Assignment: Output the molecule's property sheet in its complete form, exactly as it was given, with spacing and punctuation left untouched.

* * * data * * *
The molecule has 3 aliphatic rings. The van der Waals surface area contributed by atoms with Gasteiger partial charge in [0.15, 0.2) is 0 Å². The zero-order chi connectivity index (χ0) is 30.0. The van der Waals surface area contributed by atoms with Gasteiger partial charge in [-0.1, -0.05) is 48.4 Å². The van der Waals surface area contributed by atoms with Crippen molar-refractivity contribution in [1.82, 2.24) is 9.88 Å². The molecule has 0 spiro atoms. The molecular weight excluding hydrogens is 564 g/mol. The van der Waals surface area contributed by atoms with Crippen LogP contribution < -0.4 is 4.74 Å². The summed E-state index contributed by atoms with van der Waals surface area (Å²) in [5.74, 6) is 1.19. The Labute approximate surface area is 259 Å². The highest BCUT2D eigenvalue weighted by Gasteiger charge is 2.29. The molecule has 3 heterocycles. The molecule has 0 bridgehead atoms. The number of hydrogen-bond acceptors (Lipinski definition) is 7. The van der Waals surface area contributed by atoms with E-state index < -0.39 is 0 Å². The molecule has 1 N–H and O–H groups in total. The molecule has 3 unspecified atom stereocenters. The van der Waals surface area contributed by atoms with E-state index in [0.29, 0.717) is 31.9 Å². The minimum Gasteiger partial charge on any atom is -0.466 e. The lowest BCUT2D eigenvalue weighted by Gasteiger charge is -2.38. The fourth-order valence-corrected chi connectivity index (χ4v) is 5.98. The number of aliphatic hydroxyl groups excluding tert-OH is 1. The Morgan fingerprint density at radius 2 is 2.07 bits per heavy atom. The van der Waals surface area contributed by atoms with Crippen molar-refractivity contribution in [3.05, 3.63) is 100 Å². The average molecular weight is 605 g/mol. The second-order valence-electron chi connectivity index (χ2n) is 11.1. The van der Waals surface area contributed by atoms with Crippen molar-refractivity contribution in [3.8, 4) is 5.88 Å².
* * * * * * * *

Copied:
The molecule has 3 aliphatic rings. The van der Waals surface area contributed by atoms with Gasteiger partial charge in [0.15, 0.2) is 0 Å². The zero-order chi connectivity index (χ0) is 30.0. The van der Waals surface area contributed by atoms with Gasteiger partial charge in [-0.1, -0.05) is 48.4 Å². The van der Waals surface area contributed by atoms with Crippen molar-refractivity contribution in [1.82, 2.24) is 9.88 Å². The molecule has 0 spiro atoms. The molecular weight excluding hydrogens is 564 g/mol. The van der Waals surface area contributed by atoms with Crippen LogP contribution < -0.4 is 4.74 Å². The summed E-state index contributed by atoms with van der Waals surface area (Å²) in [5.74, 6) is 1.19. The Labute approximate surface area is 259 Å². The highest BCUT2D eigenvalue weighted by Gasteiger charge is 2.29. The molecule has 3 heterocycles. The molecule has 0 bridgehead atoms. The number of hydrogen-bond acceptors (Lipinski definition) is 7. The van der Waals surface area contributed by atoms with E-state index < -0.39 is 0 Å². The molecule has 1 N–H and O–H groups in total. The molecule has 3 unspecified atom stereocenters. The van der Waals surface area contributed by atoms with E-state index in [0.29, 0.717) is 31.9 Å². The minimum Gasteiger partial charge on any atom is -0.466 e. The lowest BCUT2D eigenvalue weighted by Gasteiger charge is -2.38. The fourth-order valence-corrected chi connectivity index (χ4v) is 5.98. The number of aliphatic hydroxyl groups excluding tert-OH is 1. The Morgan fingerprint density at radius 2 is 2.07 bits per heavy atom. The van der Waals surface area contributed by atoms with Crippen molar-refractivity contribution in [3.05, 3.63) is 100 Å². The average molecular weight is 605 g/mol. The second-order valence-electron chi connectivity index (χ2n) is 11.1. The van der Waals surface area contributed by atoms with Crippen molar-refractivity contribution in [3.8, 4) is 5.88 Å².